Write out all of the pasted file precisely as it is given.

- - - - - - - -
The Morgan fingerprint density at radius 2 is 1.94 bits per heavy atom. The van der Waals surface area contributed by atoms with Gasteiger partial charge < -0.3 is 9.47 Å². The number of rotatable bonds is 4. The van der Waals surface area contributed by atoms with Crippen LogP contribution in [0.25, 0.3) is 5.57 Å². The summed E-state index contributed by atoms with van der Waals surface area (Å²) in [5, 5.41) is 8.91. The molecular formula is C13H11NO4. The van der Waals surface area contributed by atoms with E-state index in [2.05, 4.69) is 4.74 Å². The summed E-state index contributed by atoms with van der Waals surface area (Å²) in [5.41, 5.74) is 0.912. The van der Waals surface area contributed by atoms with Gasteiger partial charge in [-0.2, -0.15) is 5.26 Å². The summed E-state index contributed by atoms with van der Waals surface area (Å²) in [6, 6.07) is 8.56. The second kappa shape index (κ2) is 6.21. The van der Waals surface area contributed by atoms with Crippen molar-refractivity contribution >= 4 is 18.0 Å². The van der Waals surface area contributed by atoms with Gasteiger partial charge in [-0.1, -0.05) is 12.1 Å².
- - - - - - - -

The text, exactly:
The Morgan fingerprint density at radius 2 is 1.94 bits per heavy atom. The van der Waals surface area contributed by atoms with Gasteiger partial charge < -0.3 is 9.47 Å². The number of rotatable bonds is 4. The van der Waals surface area contributed by atoms with Crippen LogP contribution in [0.25, 0.3) is 5.57 Å². The summed E-state index contributed by atoms with van der Waals surface area (Å²) in [5, 5.41) is 8.91. The molecular formula is C13H11NO4. The van der Waals surface area contributed by atoms with E-state index in [2.05, 4.69) is 4.74 Å². The summed E-state index contributed by atoms with van der Waals surface area (Å²) in [5.41, 5.74) is 0.912. The van der Waals surface area contributed by atoms with Gasteiger partial charge in [-0.2, -0.15) is 5.26 Å². The summed E-state index contributed by atoms with van der Waals surface area (Å²) in [6, 6.07) is 8.56. The second kappa shape index (κ2) is 6.21. The van der Waals surface area contributed by atoms with Crippen molar-refractivity contribution >= 4 is 18.0 Å². The van der Waals surface area contributed by atoms with Gasteiger partial charge in [-0.1, -0.05) is 12.1 Å².